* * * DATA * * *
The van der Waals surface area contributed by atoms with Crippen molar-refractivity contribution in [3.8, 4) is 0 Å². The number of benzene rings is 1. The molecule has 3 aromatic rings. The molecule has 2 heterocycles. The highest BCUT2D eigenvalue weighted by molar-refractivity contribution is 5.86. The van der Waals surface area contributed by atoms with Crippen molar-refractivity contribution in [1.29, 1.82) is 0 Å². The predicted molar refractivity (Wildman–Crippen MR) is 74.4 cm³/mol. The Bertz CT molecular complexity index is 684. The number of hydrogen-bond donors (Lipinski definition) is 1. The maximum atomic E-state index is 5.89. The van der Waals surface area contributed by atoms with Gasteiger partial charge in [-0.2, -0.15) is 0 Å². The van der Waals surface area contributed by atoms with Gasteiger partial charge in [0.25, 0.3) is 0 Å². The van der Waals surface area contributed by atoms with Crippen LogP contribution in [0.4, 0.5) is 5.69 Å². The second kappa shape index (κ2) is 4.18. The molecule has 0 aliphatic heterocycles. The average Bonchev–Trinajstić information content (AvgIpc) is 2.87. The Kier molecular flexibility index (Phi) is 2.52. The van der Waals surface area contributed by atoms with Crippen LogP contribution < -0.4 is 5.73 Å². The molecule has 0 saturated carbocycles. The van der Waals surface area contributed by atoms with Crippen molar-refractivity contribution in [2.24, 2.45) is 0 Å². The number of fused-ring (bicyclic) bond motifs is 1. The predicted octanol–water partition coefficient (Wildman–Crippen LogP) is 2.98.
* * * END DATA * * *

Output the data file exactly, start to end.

The van der Waals surface area contributed by atoms with Crippen molar-refractivity contribution in [3.8, 4) is 0 Å². The number of benzene rings is 1. The molecule has 3 aromatic rings. The molecule has 2 heterocycles. The highest BCUT2D eigenvalue weighted by molar-refractivity contribution is 5.86. The van der Waals surface area contributed by atoms with Crippen molar-refractivity contribution in [1.29, 1.82) is 0 Å². The predicted molar refractivity (Wildman–Crippen MR) is 74.4 cm³/mol. The Bertz CT molecular complexity index is 684. The number of hydrogen-bond donors (Lipinski definition) is 1. The maximum atomic E-state index is 5.89. The van der Waals surface area contributed by atoms with Gasteiger partial charge in [-0.2, -0.15) is 0 Å². The van der Waals surface area contributed by atoms with Gasteiger partial charge in [0.25, 0.3) is 0 Å². The van der Waals surface area contributed by atoms with Crippen LogP contribution in [0.4, 0.5) is 5.69 Å². The second kappa shape index (κ2) is 4.18. The molecule has 0 aliphatic heterocycles. The average Bonchev–Trinajstić information content (AvgIpc) is 2.87. The Kier molecular flexibility index (Phi) is 2.52. The van der Waals surface area contributed by atoms with Crippen LogP contribution < -0.4 is 5.73 Å². The molecule has 0 saturated carbocycles. The van der Waals surface area contributed by atoms with Crippen molar-refractivity contribution in [2.24, 2.45) is 0 Å². The number of fused-ring (bicyclic) bond motifs is 1. The predicted octanol–water partition coefficient (Wildman–Crippen LogP) is 2.98.